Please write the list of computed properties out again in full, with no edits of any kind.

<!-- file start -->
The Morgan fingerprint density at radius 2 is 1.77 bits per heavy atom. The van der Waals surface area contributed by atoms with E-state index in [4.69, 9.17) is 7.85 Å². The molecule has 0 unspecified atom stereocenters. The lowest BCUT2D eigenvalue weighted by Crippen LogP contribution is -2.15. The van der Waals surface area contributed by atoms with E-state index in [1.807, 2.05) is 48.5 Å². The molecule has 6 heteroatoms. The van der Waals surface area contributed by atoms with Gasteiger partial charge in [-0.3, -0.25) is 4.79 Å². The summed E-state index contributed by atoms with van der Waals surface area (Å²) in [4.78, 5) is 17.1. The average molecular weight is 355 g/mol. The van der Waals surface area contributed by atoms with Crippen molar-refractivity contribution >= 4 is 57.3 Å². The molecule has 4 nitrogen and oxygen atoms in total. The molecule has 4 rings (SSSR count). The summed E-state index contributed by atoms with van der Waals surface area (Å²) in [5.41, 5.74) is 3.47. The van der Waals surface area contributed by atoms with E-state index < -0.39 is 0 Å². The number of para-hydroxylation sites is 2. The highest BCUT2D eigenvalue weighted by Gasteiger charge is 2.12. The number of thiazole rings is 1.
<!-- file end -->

The Morgan fingerprint density at radius 2 is 1.77 bits per heavy atom. The van der Waals surface area contributed by atoms with E-state index in [4.69, 9.17) is 7.85 Å². The molecule has 0 unspecified atom stereocenters. The lowest BCUT2D eigenvalue weighted by Crippen LogP contribution is -2.15. The van der Waals surface area contributed by atoms with E-state index in [1.807, 2.05) is 48.5 Å². The molecule has 6 heteroatoms. The van der Waals surface area contributed by atoms with Gasteiger partial charge in [-0.3, -0.25) is 4.79 Å². The summed E-state index contributed by atoms with van der Waals surface area (Å²) in [4.78, 5) is 17.1. The average molecular weight is 355 g/mol. The van der Waals surface area contributed by atoms with Crippen molar-refractivity contribution >= 4 is 57.3 Å². The molecule has 4 nitrogen and oxygen atoms in total. The molecule has 4 rings (SSSR count). The summed E-state index contributed by atoms with van der Waals surface area (Å²) in [5.41, 5.74) is 3.47. The van der Waals surface area contributed by atoms with E-state index < -0.39 is 0 Å². The number of para-hydroxylation sites is 2. The highest BCUT2D eigenvalue weighted by Gasteiger charge is 2.12. The number of thiazole rings is 1.